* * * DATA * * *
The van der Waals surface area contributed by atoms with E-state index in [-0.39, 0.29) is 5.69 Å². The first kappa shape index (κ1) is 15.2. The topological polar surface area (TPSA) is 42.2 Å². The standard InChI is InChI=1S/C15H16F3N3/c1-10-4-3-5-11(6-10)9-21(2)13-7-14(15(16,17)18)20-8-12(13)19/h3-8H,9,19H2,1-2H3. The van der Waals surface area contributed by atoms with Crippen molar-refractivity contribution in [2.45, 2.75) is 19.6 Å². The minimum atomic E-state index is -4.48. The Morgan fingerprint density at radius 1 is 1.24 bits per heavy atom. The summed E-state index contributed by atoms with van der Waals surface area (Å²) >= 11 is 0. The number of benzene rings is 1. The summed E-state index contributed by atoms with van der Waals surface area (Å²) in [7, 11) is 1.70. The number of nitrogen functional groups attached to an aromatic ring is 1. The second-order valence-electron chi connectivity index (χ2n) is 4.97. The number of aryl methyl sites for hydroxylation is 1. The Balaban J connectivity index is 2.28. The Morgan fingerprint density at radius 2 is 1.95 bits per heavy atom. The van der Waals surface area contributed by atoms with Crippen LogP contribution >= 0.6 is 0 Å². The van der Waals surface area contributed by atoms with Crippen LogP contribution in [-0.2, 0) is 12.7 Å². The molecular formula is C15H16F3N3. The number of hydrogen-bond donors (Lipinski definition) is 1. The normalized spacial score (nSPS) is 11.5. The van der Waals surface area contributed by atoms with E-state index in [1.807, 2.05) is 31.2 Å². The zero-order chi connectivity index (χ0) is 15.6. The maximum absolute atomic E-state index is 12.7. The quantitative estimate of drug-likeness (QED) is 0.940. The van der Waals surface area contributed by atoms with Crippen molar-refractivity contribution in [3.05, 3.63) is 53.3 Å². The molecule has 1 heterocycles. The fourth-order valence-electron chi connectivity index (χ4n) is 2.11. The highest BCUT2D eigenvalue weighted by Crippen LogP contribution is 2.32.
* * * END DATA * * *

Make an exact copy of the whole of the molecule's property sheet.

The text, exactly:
The van der Waals surface area contributed by atoms with E-state index in [-0.39, 0.29) is 5.69 Å². The first kappa shape index (κ1) is 15.2. The topological polar surface area (TPSA) is 42.2 Å². The standard InChI is InChI=1S/C15H16F3N3/c1-10-4-3-5-11(6-10)9-21(2)13-7-14(15(16,17)18)20-8-12(13)19/h3-8H,9,19H2,1-2H3. The van der Waals surface area contributed by atoms with Crippen molar-refractivity contribution in [2.45, 2.75) is 19.6 Å². The minimum atomic E-state index is -4.48. The Morgan fingerprint density at radius 1 is 1.24 bits per heavy atom. The summed E-state index contributed by atoms with van der Waals surface area (Å²) >= 11 is 0. The number of benzene rings is 1. The summed E-state index contributed by atoms with van der Waals surface area (Å²) in [7, 11) is 1.70. The number of nitrogen functional groups attached to an aromatic ring is 1. The second-order valence-electron chi connectivity index (χ2n) is 4.97. The number of aryl methyl sites for hydroxylation is 1. The Balaban J connectivity index is 2.28. The Morgan fingerprint density at radius 2 is 1.95 bits per heavy atom. The van der Waals surface area contributed by atoms with Crippen LogP contribution >= 0.6 is 0 Å². The van der Waals surface area contributed by atoms with Crippen LogP contribution in [-0.2, 0) is 12.7 Å². The molecular formula is C15H16F3N3. The number of hydrogen-bond donors (Lipinski definition) is 1. The normalized spacial score (nSPS) is 11.5. The van der Waals surface area contributed by atoms with E-state index in [1.807, 2.05) is 31.2 Å². The zero-order chi connectivity index (χ0) is 15.6. The maximum absolute atomic E-state index is 12.7. The quantitative estimate of drug-likeness (QED) is 0.940. The van der Waals surface area contributed by atoms with Crippen molar-refractivity contribution in [3.05, 3.63) is 53.3 Å². The molecule has 1 heterocycles. The fourth-order valence-electron chi connectivity index (χ4n) is 2.11. The highest BCUT2D eigenvalue weighted by Crippen LogP contribution is 2.32.